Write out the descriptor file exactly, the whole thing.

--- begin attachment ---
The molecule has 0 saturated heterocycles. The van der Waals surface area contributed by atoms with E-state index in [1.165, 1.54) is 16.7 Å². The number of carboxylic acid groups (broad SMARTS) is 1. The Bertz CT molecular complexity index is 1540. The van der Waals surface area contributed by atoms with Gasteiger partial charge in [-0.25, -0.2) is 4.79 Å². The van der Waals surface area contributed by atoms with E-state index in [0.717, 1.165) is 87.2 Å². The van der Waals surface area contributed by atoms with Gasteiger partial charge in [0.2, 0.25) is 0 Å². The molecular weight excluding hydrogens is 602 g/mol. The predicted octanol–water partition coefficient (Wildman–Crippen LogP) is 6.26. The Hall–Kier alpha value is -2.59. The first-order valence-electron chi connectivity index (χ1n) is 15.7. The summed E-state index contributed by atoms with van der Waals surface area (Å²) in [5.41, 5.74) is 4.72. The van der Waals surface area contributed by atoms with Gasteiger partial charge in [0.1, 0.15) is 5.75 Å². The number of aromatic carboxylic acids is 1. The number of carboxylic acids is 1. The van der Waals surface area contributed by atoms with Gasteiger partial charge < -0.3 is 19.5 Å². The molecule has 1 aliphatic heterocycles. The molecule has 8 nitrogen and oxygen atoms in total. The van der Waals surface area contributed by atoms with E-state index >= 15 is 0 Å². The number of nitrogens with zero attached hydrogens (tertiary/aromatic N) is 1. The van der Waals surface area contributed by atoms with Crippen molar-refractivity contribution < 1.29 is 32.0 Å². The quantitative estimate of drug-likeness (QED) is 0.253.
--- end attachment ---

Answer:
The molecule has 0 saturated heterocycles. The van der Waals surface area contributed by atoms with E-state index in [1.165, 1.54) is 16.7 Å². The number of carboxylic acid groups (broad SMARTS) is 1. The Bertz CT molecular complexity index is 1540. The van der Waals surface area contributed by atoms with Gasteiger partial charge in [-0.25, -0.2) is 4.79 Å². The van der Waals surface area contributed by atoms with E-state index in [0.717, 1.165) is 87.2 Å². The van der Waals surface area contributed by atoms with Gasteiger partial charge in [0.2, 0.25) is 0 Å². The molecular weight excluding hydrogens is 602 g/mol. The predicted octanol–water partition coefficient (Wildman–Crippen LogP) is 6.26. The Hall–Kier alpha value is -2.59. The first-order valence-electron chi connectivity index (χ1n) is 15.7. The summed E-state index contributed by atoms with van der Waals surface area (Å²) in [5.41, 5.74) is 4.72. The van der Waals surface area contributed by atoms with Gasteiger partial charge in [0.1, 0.15) is 5.75 Å². The number of aromatic carboxylic acids is 1. The number of carboxylic acids is 1. The van der Waals surface area contributed by atoms with Gasteiger partial charge < -0.3 is 19.5 Å². The molecule has 1 aliphatic heterocycles. The molecule has 8 nitrogen and oxygen atoms in total. The van der Waals surface area contributed by atoms with E-state index >= 15 is 0 Å². The number of nitrogens with zero attached hydrogens (tertiary/aromatic N) is 1. The van der Waals surface area contributed by atoms with Crippen molar-refractivity contribution < 1.29 is 32.0 Å². The quantitative estimate of drug-likeness (QED) is 0.253.